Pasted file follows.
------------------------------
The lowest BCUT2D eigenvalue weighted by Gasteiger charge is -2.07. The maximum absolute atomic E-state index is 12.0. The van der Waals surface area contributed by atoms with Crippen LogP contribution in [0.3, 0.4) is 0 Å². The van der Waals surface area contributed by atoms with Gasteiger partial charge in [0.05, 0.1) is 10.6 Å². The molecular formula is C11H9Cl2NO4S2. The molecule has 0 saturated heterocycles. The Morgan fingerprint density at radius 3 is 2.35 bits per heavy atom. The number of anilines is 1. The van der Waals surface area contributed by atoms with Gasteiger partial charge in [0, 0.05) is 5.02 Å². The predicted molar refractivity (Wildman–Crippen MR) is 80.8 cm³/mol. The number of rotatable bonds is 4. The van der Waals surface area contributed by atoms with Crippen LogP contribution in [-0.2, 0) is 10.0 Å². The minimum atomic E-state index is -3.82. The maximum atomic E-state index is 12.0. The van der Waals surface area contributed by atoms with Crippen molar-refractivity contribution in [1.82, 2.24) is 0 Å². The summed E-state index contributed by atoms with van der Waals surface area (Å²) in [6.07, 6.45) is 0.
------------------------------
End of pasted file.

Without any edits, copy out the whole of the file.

The lowest BCUT2D eigenvalue weighted by Gasteiger charge is -2.07. The maximum absolute atomic E-state index is 12.0. The van der Waals surface area contributed by atoms with Crippen LogP contribution in [0.3, 0.4) is 0 Å². The van der Waals surface area contributed by atoms with Gasteiger partial charge in [0.05, 0.1) is 10.6 Å². The molecular formula is C11H9Cl2NO4S2. The molecule has 0 saturated heterocycles. The Morgan fingerprint density at radius 3 is 2.35 bits per heavy atom. The number of anilines is 1. The van der Waals surface area contributed by atoms with Gasteiger partial charge in [0, 0.05) is 5.02 Å². The predicted molar refractivity (Wildman–Crippen MR) is 80.8 cm³/mol. The number of rotatable bonds is 4. The van der Waals surface area contributed by atoms with Crippen LogP contribution in [-0.2, 0) is 10.0 Å². The minimum atomic E-state index is -3.82. The maximum atomic E-state index is 12.0. The van der Waals surface area contributed by atoms with Crippen molar-refractivity contribution in [1.82, 2.24) is 0 Å². The summed E-state index contributed by atoms with van der Waals surface area (Å²) in [6.07, 6.45) is 0.